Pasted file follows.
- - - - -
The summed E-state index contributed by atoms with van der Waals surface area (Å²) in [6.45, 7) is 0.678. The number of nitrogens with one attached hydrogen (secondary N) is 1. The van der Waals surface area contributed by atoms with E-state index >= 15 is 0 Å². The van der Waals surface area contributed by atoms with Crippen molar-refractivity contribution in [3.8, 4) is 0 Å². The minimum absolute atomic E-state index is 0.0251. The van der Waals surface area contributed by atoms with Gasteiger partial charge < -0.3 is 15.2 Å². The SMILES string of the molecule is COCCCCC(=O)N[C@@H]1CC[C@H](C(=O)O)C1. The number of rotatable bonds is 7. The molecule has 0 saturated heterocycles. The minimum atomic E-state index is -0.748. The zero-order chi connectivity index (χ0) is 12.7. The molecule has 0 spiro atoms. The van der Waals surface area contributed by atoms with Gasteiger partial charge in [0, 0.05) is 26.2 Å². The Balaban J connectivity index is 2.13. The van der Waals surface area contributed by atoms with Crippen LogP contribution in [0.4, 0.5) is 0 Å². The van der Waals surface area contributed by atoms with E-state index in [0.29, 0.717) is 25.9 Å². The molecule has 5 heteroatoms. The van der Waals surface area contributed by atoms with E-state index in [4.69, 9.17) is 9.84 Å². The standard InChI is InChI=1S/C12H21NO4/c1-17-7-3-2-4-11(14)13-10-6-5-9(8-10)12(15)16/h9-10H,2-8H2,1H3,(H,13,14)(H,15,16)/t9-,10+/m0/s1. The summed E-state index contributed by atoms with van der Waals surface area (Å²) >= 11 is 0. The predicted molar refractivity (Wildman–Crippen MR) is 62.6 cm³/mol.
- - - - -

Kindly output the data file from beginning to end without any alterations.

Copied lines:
The summed E-state index contributed by atoms with van der Waals surface area (Å²) in [6.45, 7) is 0.678. The number of nitrogens with one attached hydrogen (secondary N) is 1. The van der Waals surface area contributed by atoms with E-state index >= 15 is 0 Å². The van der Waals surface area contributed by atoms with Crippen molar-refractivity contribution in [3.8, 4) is 0 Å². The minimum absolute atomic E-state index is 0.0251. The van der Waals surface area contributed by atoms with Gasteiger partial charge < -0.3 is 15.2 Å². The SMILES string of the molecule is COCCCCC(=O)N[C@@H]1CC[C@H](C(=O)O)C1. The number of rotatable bonds is 7. The molecule has 0 saturated heterocycles. The minimum atomic E-state index is -0.748. The zero-order chi connectivity index (χ0) is 12.7. The molecule has 0 spiro atoms. The van der Waals surface area contributed by atoms with Gasteiger partial charge in [0, 0.05) is 26.2 Å². The Balaban J connectivity index is 2.13. The van der Waals surface area contributed by atoms with Crippen LogP contribution in [0.4, 0.5) is 0 Å². The van der Waals surface area contributed by atoms with E-state index in [0.29, 0.717) is 25.9 Å². The molecule has 5 heteroatoms. The van der Waals surface area contributed by atoms with E-state index in [4.69, 9.17) is 9.84 Å². The standard InChI is InChI=1S/C12H21NO4/c1-17-7-3-2-4-11(14)13-10-6-5-9(8-10)12(15)16/h9-10H,2-8H2,1H3,(H,13,14)(H,15,16)/t9-,10+/m0/s1. The summed E-state index contributed by atoms with van der Waals surface area (Å²) >= 11 is 0. The predicted molar refractivity (Wildman–Crippen MR) is 62.6 cm³/mol.